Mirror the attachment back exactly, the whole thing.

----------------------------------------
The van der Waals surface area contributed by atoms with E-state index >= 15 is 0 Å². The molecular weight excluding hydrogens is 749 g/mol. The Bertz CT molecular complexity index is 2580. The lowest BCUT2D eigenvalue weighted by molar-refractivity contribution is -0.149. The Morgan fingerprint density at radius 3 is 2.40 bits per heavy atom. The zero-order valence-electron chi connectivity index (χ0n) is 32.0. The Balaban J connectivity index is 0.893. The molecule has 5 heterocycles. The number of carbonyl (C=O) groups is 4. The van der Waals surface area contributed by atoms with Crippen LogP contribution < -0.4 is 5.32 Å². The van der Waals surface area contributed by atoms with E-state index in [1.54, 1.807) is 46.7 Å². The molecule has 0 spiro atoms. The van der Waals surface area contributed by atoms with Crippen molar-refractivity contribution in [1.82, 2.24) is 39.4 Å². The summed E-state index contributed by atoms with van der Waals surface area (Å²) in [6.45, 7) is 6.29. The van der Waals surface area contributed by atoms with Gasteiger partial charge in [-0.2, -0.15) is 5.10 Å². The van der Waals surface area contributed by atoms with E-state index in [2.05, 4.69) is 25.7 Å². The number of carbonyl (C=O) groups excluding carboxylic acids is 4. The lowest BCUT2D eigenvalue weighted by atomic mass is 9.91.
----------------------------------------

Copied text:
The van der Waals surface area contributed by atoms with E-state index >= 15 is 0 Å². The molecular weight excluding hydrogens is 749 g/mol. The Bertz CT molecular complexity index is 2580. The lowest BCUT2D eigenvalue weighted by molar-refractivity contribution is -0.149. The Morgan fingerprint density at radius 3 is 2.40 bits per heavy atom. The zero-order valence-electron chi connectivity index (χ0n) is 32.0. The Balaban J connectivity index is 0.893. The molecule has 5 heterocycles. The number of carbonyl (C=O) groups is 4. The van der Waals surface area contributed by atoms with Crippen LogP contribution < -0.4 is 5.32 Å². The van der Waals surface area contributed by atoms with E-state index in [1.54, 1.807) is 46.7 Å². The molecule has 0 spiro atoms. The van der Waals surface area contributed by atoms with Crippen molar-refractivity contribution in [1.82, 2.24) is 39.4 Å². The summed E-state index contributed by atoms with van der Waals surface area (Å²) in [6.45, 7) is 6.29. The van der Waals surface area contributed by atoms with Gasteiger partial charge in [-0.2, -0.15) is 5.10 Å². The van der Waals surface area contributed by atoms with E-state index in [2.05, 4.69) is 25.7 Å². The number of carbonyl (C=O) groups excluding carboxylic acids is 4. The lowest BCUT2D eigenvalue weighted by atomic mass is 9.91.